In May 1945 VE Day came and went with no sign of Michael, as did the summer, autumn and Christmas.

The New Year brought 1946 and the last of the conscripted soldiers were being demobbed but there was still no sign of Michael and no communication from him either. 

The latter was not really surprising because the romance had happened so quickly and Dorothy had known her parents reactions so well that she hadn't taken Michael to her home and he simply didn't know where she lived!!

Being a village, everyone knew that Dorothy had a fiancé but Dorothy must have been the only member of the village who still believed that Michael would return.  Finally, in the Spring of 1946 Michael arrived back in the village, made enquiries at the local Post Office, found out where Dorothy lived and knocked on her door.

Dorothy's parents reacted by throwing her out of the house with a suitcase of belongings and delivered the "never darken our door again" speech; which is when my family got involved.

My Mum and Dad had both met and liked Michael when he and Dorothy were strolling around the village and since that time they had decided that should Michael ever return the most likely outcome would be Dorothy's eviction from her home.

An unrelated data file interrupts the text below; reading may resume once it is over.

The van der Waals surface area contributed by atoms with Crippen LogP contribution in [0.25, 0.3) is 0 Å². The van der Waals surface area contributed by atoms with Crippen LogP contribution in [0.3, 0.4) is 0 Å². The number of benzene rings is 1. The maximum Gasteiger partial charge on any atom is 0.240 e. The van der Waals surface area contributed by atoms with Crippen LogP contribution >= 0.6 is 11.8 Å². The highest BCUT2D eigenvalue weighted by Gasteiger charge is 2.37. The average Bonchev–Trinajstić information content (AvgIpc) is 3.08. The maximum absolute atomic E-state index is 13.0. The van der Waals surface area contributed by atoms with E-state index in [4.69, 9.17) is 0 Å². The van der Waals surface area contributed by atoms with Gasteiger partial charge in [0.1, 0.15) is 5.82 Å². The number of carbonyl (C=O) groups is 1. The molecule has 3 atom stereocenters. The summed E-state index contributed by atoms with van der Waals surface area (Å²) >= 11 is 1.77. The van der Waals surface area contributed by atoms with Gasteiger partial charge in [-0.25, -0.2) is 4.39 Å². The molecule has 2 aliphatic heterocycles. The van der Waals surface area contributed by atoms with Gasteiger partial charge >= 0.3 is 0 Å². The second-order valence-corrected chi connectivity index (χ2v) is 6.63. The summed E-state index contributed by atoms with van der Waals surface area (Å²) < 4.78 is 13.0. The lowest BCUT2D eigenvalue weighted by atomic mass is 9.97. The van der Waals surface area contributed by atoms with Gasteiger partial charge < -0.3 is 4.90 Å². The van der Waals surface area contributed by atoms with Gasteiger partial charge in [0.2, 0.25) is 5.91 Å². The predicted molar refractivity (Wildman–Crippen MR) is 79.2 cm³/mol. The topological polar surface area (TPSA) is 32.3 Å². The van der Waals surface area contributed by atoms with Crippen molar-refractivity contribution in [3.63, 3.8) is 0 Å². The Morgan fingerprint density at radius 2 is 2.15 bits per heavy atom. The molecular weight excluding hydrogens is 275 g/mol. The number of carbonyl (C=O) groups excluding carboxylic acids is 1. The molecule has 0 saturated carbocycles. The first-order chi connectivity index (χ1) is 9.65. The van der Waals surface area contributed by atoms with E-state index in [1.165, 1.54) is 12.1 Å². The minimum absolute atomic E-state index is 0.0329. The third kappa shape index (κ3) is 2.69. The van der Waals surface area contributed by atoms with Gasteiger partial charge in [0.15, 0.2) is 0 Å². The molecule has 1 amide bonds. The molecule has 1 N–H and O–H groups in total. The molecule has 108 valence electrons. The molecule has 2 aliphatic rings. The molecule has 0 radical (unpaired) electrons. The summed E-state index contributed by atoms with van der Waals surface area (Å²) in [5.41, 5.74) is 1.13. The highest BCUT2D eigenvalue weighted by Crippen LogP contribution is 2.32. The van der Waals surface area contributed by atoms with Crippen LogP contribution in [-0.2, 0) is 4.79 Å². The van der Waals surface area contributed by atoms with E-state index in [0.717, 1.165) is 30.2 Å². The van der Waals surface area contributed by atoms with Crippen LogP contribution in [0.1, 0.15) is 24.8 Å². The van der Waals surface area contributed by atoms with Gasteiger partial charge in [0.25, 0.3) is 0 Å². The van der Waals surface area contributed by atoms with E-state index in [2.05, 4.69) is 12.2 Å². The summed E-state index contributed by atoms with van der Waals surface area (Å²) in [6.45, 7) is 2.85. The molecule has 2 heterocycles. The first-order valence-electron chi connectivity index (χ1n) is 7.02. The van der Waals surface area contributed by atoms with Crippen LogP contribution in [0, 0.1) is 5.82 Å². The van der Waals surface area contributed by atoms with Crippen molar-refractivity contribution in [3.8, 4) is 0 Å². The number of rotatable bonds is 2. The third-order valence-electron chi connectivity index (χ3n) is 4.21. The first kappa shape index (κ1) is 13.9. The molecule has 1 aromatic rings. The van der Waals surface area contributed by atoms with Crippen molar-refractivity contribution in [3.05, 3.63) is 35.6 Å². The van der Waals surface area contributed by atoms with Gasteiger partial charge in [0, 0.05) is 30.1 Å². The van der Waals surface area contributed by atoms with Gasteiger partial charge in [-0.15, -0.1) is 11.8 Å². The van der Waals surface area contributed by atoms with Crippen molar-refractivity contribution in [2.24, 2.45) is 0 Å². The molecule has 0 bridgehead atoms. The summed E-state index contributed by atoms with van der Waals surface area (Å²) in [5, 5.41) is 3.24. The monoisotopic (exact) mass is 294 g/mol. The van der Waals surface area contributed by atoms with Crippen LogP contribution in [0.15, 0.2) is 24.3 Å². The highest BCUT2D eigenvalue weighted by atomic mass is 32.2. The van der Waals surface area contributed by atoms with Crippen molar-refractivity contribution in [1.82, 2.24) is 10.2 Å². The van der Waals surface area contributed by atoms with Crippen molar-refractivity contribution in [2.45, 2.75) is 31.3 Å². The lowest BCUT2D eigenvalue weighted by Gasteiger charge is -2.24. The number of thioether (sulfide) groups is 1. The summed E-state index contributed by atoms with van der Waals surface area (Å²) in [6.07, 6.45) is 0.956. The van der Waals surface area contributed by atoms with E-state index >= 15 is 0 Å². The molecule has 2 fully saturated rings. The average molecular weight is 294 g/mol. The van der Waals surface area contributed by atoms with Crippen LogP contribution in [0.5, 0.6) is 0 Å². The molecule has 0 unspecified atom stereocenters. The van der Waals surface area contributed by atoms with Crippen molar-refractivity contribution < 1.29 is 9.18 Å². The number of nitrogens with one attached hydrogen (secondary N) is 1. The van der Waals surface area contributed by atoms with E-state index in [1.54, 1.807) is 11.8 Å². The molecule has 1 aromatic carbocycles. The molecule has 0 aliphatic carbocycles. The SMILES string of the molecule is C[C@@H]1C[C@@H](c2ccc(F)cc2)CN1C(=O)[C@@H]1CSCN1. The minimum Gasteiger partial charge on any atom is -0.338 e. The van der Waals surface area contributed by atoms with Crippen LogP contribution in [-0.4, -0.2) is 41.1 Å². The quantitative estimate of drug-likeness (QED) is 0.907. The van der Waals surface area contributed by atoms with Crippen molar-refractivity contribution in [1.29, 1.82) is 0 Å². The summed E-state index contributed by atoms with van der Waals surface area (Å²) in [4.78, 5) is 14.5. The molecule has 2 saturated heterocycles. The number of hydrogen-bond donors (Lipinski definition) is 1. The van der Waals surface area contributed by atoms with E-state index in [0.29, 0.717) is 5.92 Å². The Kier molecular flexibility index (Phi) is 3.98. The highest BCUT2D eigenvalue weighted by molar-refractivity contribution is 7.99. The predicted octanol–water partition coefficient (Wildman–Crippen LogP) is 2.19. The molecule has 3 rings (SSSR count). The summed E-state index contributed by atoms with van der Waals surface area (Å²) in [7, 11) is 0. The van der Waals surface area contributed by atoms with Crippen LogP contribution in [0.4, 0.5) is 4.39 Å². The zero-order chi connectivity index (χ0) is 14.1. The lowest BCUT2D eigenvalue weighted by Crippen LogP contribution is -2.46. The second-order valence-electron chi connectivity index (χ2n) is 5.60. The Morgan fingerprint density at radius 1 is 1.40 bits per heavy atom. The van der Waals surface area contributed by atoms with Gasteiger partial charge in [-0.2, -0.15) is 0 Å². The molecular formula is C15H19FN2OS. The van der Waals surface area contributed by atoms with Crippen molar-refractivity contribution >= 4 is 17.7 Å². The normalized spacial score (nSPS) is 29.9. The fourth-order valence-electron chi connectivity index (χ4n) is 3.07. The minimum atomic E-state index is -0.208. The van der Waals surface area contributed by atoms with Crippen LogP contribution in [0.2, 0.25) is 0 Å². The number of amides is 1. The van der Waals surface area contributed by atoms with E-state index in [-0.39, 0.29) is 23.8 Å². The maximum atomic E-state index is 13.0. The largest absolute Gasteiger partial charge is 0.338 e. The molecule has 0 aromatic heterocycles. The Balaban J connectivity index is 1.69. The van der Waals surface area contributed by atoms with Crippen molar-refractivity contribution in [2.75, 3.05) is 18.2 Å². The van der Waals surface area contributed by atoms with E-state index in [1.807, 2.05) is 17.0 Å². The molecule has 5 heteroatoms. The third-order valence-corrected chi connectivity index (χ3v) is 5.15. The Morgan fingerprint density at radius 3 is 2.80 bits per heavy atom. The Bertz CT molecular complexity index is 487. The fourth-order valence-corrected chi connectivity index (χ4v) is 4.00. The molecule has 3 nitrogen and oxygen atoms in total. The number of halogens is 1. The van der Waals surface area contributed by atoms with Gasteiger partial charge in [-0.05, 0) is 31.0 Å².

So, my Mum and Dad arranged for the courting couple to get wed and spend their first night in our house before they left for Scotland.

Their first night became family legend.  Apparently after the Apple-Pie bed, the newly weds had to cope with twenty tin cans tied to the springs on the bed and a tin of Andrews Liver Salts poured into the "guzzunder".  (They made their own fun in those days!)

So, Dorothy and Michael left for Scotland the next day.  They never returned to the village but they stayed in touch with my Mum and Dad with the odd letter and a Christmas Card and this went on until my Mum and Dad left the village and moved to Skegness where they finally lost touch with each other.

This happened about 1960.  The friendship lapsed with no news being exchanged between the two families until just after my Dad died in 1988 when my Mum came to visit us in Scotland.

"I had a friend up here you know." she announced one day and told me the tale of Dorothy and Michael's courtship and marriage.  "Michael used to play an accordion and they ran a scrap business at a place called Glen something or other in Fife."

Armed only with these facts and their surname I hit the phone to see if I could track Dorothy and Michael down as a surprise for my Mum.  Amazingly, I did!!